ON-A Designs Rooftop Park To Cover FC Barcelona Football Stadium
ON-A Architecture Studio Has Designed A Proposal To Cover The FC Barcelona Football Stadium With A Rooftop Park In Spain.
ON-A Architecture Studio Has Designed A Proposal To Cover The FC Barcelona Football Stadium With A Rooftop Park In Spain. Converting the stadium into a 26-hectare park, the project aims to re-nature the stadium’s surrounding area. Called Nou Parc, the design features a new topography that would also create a forest for the city of Barcelona. As ON-A outlines, Barcelona currently has just over 6sqm of green areas per inhabitant. According to the World Health Organization, cities should have a minimum of 9sqm. The proposal for the Nou Parc aims to turn the area into a great green lung using bio-architecture as a strategy for re-naturating. The design would reform one of the most significant locations in the city of Barcelona, the Camp Nou, creating a blanket of green forest that would place facilities attached to the stadium below the surface of the new park. The resulting new topography would hide the services linked to the stadium, and in turn, the stadium would function independently of the park.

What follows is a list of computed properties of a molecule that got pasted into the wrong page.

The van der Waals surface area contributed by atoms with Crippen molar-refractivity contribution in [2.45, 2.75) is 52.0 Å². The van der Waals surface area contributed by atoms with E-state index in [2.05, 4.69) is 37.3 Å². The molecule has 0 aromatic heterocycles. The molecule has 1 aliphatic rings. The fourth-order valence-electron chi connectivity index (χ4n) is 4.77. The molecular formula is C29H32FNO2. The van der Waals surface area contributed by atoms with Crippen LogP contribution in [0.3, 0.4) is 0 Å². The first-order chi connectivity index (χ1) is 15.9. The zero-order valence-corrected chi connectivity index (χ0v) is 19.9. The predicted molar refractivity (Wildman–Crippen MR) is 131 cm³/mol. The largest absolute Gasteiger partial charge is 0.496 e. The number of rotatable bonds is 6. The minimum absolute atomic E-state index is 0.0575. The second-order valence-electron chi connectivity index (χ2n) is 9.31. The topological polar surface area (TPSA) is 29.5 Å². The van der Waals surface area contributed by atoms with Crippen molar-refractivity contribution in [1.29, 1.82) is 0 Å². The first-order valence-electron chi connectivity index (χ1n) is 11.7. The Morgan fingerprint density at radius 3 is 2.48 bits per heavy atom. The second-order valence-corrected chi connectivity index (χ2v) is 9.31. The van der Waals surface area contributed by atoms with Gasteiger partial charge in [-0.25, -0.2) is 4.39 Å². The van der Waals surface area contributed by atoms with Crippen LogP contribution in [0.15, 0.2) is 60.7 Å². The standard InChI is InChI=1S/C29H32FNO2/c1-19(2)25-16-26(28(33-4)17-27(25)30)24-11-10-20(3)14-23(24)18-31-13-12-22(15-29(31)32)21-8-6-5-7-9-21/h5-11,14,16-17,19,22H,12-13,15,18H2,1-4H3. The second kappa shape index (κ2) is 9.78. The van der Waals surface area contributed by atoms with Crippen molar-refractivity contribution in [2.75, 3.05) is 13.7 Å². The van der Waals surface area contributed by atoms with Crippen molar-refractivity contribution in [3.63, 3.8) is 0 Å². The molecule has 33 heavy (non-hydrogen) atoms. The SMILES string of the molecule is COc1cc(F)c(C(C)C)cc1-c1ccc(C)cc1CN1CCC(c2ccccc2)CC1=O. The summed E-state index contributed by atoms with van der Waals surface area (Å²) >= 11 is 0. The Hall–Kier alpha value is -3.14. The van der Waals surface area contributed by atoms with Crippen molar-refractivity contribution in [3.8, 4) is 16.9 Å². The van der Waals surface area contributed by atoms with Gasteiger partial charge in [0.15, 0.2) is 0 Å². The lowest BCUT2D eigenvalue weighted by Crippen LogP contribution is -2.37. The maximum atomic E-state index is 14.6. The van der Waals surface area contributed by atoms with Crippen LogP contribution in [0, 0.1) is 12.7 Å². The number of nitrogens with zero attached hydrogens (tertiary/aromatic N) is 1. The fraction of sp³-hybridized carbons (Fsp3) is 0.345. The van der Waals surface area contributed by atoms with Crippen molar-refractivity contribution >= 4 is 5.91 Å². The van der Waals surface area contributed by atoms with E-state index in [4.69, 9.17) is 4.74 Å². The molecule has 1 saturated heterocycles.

“The Nou Parc project shows how nature would come back to cities without losing buildable space, raising the topography and creating a blanket of green forest above the stadium and its facilities, which would remain below the surface of the new park. Currently this area is a closed concrete space and only 8% of green areas. Consequently, an island effect is generated, separating the neighborhoods of Les Corts and Zona Universitaria.” The project would include a 2.4km walking and running route, as well as green open spaces and leisure areas. At the top, visitors could enjoy 360º panoramic views around the stadium. In addition, two lakes would cool the surrounding area and collect rainwater, which could be reused for the irrigation and maintenance of the park. This project was also made to foster connections between the neighborhoods of Les Corts and the University Area.
This news was originally published at Arch Daily.